Statements from the Board of Enquiry

The following statements are from the Board of Enquiry on the 13th November 1916 at Hare Hall Camp, Romford presided over by Lieutenant-Colonel W. Shirley with members Lieutenant E.F. Willis and 2nd Lieutenant F.R. Beausire :-

Captain C.E. Newton, having been sworn, states as follows:- On the 7th of November, 1916, 6923, Private F.R. Cecil was personally ordered by me to report himself either to Company Quartermaster Sergeant Cursons or to Sergeant Schmalz at 8.30 p.m. on that evening. I am informed and believe by both C.Q.M. Sergeant Cursons and Sergeant Scmalz that he did not so report. I have since made enquiries about his whereabouts and have failed to obtain any trace of him.

2124, Company Quartermaster Sergeant F.J. Cursons having been sworn states as follows:- 6923 Private F.R. Cecil did not report to me at 8.30 p.m. on the night of Tuesday, the 7th day of November 1916, and has not since reported to me.

3856, Sergeant E.V. Schmalz, having been sworn, states as follows:- I was Orderly Sergeant on Tuesday the 7th Day of November 1916 and 6923, Private Cecil did not report himself to me at 8.30 p.m. as ordered. He was also absent from the Roll Call at 9.45 p.m. on that date and was reported absent at the Last Post to the Orderly Officer of the day and had not reported to me on the finish of my tour of duties on Saturday the 11th day of November 1916.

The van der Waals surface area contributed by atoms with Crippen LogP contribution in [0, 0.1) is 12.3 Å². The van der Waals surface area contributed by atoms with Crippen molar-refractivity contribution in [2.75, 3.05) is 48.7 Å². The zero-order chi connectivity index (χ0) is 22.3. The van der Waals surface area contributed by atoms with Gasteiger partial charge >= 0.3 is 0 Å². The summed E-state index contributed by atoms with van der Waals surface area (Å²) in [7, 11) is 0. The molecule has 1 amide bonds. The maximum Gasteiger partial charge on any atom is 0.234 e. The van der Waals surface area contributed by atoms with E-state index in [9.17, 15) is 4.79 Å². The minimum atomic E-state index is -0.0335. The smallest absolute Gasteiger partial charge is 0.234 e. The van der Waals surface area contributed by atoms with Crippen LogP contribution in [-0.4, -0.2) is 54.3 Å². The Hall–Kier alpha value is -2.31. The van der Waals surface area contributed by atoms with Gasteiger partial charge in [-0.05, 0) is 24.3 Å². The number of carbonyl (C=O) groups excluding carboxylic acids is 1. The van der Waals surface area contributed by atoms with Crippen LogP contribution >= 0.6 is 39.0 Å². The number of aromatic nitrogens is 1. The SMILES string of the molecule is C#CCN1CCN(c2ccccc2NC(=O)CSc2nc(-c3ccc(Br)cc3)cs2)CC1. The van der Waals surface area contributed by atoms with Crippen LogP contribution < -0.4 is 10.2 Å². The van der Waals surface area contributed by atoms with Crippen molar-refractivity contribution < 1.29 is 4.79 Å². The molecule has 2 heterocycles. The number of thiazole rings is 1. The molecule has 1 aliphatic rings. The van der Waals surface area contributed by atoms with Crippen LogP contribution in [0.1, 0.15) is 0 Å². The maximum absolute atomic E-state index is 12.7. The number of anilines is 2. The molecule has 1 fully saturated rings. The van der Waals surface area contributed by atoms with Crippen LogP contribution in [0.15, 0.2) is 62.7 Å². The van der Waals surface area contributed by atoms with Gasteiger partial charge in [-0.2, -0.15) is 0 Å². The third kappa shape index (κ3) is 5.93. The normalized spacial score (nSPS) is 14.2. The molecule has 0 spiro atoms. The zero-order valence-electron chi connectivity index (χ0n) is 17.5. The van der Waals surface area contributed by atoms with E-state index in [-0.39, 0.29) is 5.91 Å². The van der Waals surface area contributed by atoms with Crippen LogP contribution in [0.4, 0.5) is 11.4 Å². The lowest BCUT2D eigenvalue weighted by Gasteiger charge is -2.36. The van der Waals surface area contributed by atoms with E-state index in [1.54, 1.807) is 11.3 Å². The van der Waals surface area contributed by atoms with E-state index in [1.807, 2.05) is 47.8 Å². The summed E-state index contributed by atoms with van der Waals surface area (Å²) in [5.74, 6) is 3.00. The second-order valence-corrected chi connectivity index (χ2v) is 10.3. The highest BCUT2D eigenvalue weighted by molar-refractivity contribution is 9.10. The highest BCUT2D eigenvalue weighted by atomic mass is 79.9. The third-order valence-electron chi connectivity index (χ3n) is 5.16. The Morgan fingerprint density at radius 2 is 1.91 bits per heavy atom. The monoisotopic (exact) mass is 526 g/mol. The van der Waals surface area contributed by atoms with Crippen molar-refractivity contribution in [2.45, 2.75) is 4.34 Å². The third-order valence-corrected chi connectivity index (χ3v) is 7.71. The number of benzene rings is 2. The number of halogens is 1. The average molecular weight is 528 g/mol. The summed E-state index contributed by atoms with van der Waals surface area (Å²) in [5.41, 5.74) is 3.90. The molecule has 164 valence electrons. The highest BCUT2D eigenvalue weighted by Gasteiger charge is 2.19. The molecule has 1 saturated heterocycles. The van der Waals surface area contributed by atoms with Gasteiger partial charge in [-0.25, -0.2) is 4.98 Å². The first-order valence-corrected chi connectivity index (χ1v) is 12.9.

2124 Company Quartermaster Sergeant F.J. Cursons of “D” Company produced a detail statement of clothing issued to 6923, Private F.R. Cecil, after allowing for the articles found amongst his belongings in camp allowed a deficiency of the following articles:-

  • 1 Pair of Boots
  • 1 Cap
  • 2 Pairs of Drawers
  • 2 Tunics
  • 2 Pairs Trousers
  • 1 Cardigan
  • 1 Pair of puttees
  • 1 Cap badge
  • 1 Pair of Titles

of which the Court assessed the part worn value at One pound Eleven shillings and three pence.